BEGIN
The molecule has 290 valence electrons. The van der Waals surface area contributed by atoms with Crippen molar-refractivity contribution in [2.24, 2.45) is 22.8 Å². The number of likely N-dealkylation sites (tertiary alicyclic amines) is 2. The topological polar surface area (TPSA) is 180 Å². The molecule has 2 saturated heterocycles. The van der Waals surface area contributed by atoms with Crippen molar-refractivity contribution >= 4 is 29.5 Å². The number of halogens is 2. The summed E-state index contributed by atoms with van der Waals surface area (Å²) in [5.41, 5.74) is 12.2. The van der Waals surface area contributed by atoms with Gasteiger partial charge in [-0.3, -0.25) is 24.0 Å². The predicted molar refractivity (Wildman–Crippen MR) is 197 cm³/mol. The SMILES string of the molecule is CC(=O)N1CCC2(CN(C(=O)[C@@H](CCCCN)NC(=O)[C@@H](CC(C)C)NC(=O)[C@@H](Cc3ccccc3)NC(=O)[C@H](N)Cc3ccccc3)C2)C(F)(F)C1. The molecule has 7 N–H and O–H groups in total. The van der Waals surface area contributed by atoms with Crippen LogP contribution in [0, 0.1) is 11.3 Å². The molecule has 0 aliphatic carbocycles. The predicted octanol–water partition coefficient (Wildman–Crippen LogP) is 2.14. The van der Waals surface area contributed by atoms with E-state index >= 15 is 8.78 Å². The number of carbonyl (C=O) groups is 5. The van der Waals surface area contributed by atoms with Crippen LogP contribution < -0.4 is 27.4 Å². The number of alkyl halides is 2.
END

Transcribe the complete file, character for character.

The molecule has 290 valence electrons. The van der Waals surface area contributed by atoms with Crippen molar-refractivity contribution in [2.24, 2.45) is 22.8 Å². The number of likely N-dealkylation sites (tertiary alicyclic amines) is 2. The topological polar surface area (TPSA) is 180 Å². The molecule has 2 saturated heterocycles. The van der Waals surface area contributed by atoms with Crippen molar-refractivity contribution >= 4 is 29.5 Å². The number of halogens is 2. The summed E-state index contributed by atoms with van der Waals surface area (Å²) in [5.41, 5.74) is 12.2. The van der Waals surface area contributed by atoms with Gasteiger partial charge in [-0.3, -0.25) is 24.0 Å². The predicted molar refractivity (Wildman–Crippen MR) is 197 cm³/mol. The SMILES string of the molecule is CC(=O)N1CCC2(CN(C(=O)[C@@H](CCCCN)NC(=O)[C@@H](CC(C)C)NC(=O)[C@@H](Cc3ccccc3)NC(=O)[C@H](N)Cc3ccccc3)C2)C(F)(F)C1. The molecule has 7 N–H and O–H groups in total. The van der Waals surface area contributed by atoms with Crippen LogP contribution in [0, 0.1) is 11.3 Å². The molecule has 0 aliphatic carbocycles. The predicted octanol–water partition coefficient (Wildman–Crippen LogP) is 2.14. The van der Waals surface area contributed by atoms with E-state index >= 15 is 8.78 Å². The number of carbonyl (C=O) groups is 5. The van der Waals surface area contributed by atoms with Crippen LogP contribution < -0.4 is 27.4 Å². The number of alkyl halides is 2.